Data from 169 people with or without MCI and aged between 52 and 75 indicated that microbes in the genus Prevotella were present in a higher relative abundance in people with MCI compared to people with no cognitive impairment.
Daily supplementation with Lacticaseibacillus rhamnosus GG (formerly known as Lactobacillus rhamnosus GG) for three months led to reductions in the abundance of genus Prevotella and improved cognitive scores.
The data was presented at NUTRITION 2023, the annual meeting of the American Society for Nutrition, in Boston.
“The implication of this finding is quite exciting, as it means that modifying the gut microbiome through probiotics could potentially be a strategy to improve cognitive performance, particularly in individuals with mild cognitive impairment,” said Mashael Aljumaah, a microbiology doctoral candidate at the University of North Carolina at Chapel Hill and North Carolina State University.
“This adds a new layer to our understanding of the microbiome brain-gut connection and opens up new avenues for combating cognitive decline associated with aging.”
The study adds to the ever-growing body of science supporting the role of the microbiota-gut-brain axis for cognitive function. The microbiota-gut-brain axis is a bidirectional interaction between the GI tract and the nervous system and implicates the ability of specific strains to produce key neurotransmitters like GABA (Gamma Aminobutyric Acid), serotonin and dopamine.
Consumer awareness of the axis is growing, with a 2021 survey by FMCG Gurus revealing that 45% of consumers associated probiotics with cognitive health.
Probiotic products on the market are already making stress or anxiety-related claims, with data from Lumina showing that the US is the leading market for such products, followed by Italy and then Australia.
The randomized clinical trial included 169 community-dwelling middle-aged and older people, aged between 52 and 75. The volunteers were randomly assigned to receive either probiotic (Culturelle, with 10 billion CFUs LGG plus 200 mg of inulin) or placebo for three months.
Scientists from North Carolina State University, King Saud University (Saudi Arabia), and Kent State University found that supplementation with LGG led to improvements in cognitive performance in middle-aged and older adults with cognitive impairment.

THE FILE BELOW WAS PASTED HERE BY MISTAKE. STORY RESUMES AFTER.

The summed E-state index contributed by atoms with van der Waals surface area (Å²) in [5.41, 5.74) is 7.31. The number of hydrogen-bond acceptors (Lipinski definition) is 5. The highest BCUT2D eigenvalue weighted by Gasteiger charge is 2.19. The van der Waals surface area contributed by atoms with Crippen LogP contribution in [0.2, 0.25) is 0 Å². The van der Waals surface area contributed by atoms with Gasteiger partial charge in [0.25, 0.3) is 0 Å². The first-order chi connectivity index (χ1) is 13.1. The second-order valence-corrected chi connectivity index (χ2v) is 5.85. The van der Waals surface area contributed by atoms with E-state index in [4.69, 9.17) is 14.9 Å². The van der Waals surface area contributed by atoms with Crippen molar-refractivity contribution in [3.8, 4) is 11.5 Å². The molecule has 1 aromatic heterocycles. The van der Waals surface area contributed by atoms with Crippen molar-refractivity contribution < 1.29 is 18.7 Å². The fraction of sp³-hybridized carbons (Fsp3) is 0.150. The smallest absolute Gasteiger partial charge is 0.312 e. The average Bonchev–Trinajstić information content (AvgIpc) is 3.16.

Dividing the participants based on cognitive status (intact or impaired cognition) and microbiome analysis performed at the start of the study and post supplementation revealed that there was also a correlation between specific members of the gut microbiota with cognitive performance in these people.
Specifically, Prevotella ruminicola, Bacteroides thetaiotaomicron, and Bacteroides xylanisolvens were identified as taxa that correlated with mild cognitive impairment (MCI). Further, LGG supplementation was associated with a decrease in the relative abundance of the genus Prevotella and Dehalobacterium and correlated with an improved cognitive score.
“By identifying specific shifts in the gut microbiome associated with mild cognitive impairment, we're exploring a new frontier in preventive strategies in cognitive health,” said Aljumaah. “If these findings are replicated in future studies, it suggests the feasibility of using gut microbiome-targeted strategies as a novel approach to support cognitive health.”
Aljumaah confirmed to NutraIngredients-USA that the researchers are planning a follow-up trial that is still in the IRB approval process.
"Currently we are doing a follow-up study, aiming to understand specific mechanisms on how the microbiome could potentially contribute to cognitive decline, with a focus on the genus Prevotella," she told us.
The study was funded by i-Health, Inc., a division of Royal DSM, makers of the Culturelle brand of probiotic supplements used in the study.
Source: NUTRITION 2023
Monday, July 24, 2023
(PTFS08-04-23) The Gut Microbiome, Mild Cognitive Impairment, and Probiotics: A Randomized Clinical Trial in Middle-Aged and Older Adults
Presenting Author: M.R. Aljumaah